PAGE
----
Actor Khabonina Qubeka is demanding millions of rands from a Johannesburg private hospital after her placenta was disposed of despite her request that it be kept for her.
When she gave birth to her daughter Lwandle in October 2018, the Isidingo star signed a legal agreement with the Life Bedford Gardens Hospital requesting to take her placenta home. Sowetan has seen the document in which she “refused the disposal by incineration [burning] or by other lawful means of human tissue”.
Qubeka and her world-champion kickboxing husband Vuyisile “Master Vusi” Colossa wanted to keep the placenta for cultural and business reasons. But when she went back to collect the placenta a month after giving birth, it was missing despite the hospital’s promise to temporarily store it for her.
Qubeka said when she went to obtain a hospital letter to present to the police so they can issue her with an affidavit to release the placenta into her possession, the hospital couldn’t provide her with one.
The staff alerted her that they couldn’t locate her placenta, therefore they can’t provide her with a hospital letter.
“I felt the need to preserve my placenta because this was my first pregnancy and I have no idea if I will ever be pregnant again. So for me this was a chance to explore the full avenues of my pregnancy. A placenta is the child’s blanket and culturally it benefits the child and the entire family.
“I was told [by the hospital management] that we’ll freeze it for you and when you are ready you can come get it…”
The hospital’s lawyer, Ronald Bottin, has denied any accusations of negligence made by Qubeka. “In line of the internal processes and policies of Life Healthcare, the allegations surrounding the placenta of Ms Qubeka, after giving birth during October 2018, was investigated at various levels including hospital, operational and management level,” Bottin said in an email statement.
“Having considered all the facts, we find no negligence on the part of the hospital. Ms Qubeka was required to complete and sign an affidavit for the safe disposal of human tissue by a patient, in order to collect the placenta after her discharge. Ms Qubeka did not complete the affidavit nor queried upon discharge the whereabouts of the placenta.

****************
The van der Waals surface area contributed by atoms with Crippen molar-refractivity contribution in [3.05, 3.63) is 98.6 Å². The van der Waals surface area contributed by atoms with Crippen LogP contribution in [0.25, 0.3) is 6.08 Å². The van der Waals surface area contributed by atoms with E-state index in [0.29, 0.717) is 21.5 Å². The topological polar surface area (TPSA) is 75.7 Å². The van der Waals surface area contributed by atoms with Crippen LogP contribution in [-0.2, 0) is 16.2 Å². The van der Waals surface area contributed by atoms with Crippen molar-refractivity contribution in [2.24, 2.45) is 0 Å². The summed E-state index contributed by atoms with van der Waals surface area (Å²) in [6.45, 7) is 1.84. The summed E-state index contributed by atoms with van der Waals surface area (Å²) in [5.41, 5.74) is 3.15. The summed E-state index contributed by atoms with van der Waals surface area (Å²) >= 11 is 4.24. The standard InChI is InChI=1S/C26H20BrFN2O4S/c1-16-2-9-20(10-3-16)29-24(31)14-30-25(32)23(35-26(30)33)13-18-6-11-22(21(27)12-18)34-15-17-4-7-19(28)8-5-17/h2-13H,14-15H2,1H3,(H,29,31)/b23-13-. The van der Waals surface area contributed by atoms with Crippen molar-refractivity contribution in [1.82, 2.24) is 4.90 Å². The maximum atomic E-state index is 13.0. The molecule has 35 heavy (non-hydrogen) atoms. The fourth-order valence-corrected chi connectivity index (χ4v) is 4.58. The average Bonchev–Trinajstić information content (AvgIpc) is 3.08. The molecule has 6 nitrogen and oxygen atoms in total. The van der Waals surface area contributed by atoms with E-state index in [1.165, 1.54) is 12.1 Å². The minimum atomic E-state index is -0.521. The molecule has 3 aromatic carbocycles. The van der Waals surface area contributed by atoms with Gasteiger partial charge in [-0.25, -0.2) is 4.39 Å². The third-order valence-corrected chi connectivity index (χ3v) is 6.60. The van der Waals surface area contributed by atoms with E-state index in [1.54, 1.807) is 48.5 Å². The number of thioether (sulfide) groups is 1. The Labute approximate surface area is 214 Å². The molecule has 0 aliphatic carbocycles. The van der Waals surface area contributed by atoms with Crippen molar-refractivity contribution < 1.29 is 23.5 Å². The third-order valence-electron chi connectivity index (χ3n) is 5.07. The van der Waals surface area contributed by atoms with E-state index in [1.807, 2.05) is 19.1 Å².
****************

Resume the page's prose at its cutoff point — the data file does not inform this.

“As a result, the hospital is obligated to dispose of the placenta in an ethical manner as required in terms of legislation.”
Colossa said the placenta was significant for him and his family to be used in Tsonga rituals. “You can cleanse the child traditionally if something happens to them,” Colossa said.
“Some other cultures they plant it and then plant a tree to represent the life of the child.”
The couple is in the early stages of developing a radio and TV production that is going to focus on health as well as wellness during and after pregnancy. The placenta was a big feature in the production.
“In terms of producing the kind of content that we were going for, we were looking at a production cost of between R10-million and R20-million, that’s excluding the sponsors,” he said.
The hospital management and the couple had a meeting in November 2018. Hospital manager Jacques de Klerk was in attendance. “That’s where the strange reactions that they will fire whoever was involved started,” Qubeka said.
“But we pointed out to them that we are not about that, that’s your business, we are here to find out what is a way forward and is this how you treat a client? They were just saying things that were not dealing with the issues at hand.”
After explaining the cultural and economic fallout the issue will have on their lives, they were asked by the hospital to send them a business study. In the study, Qubeka and Colossa proposed a R40m settlement agreement. However, Bottin later wrote a letter to them denying any liability.
Qubeka and Colossa have explored pursuing a civil lawsuit but decided against it. They then consulted with the Human Rights Commission, before CRL Rights Commission took on their case in October.
CRL spokesperson Mpiyakhe Mkholo confirmed they were looking into the case.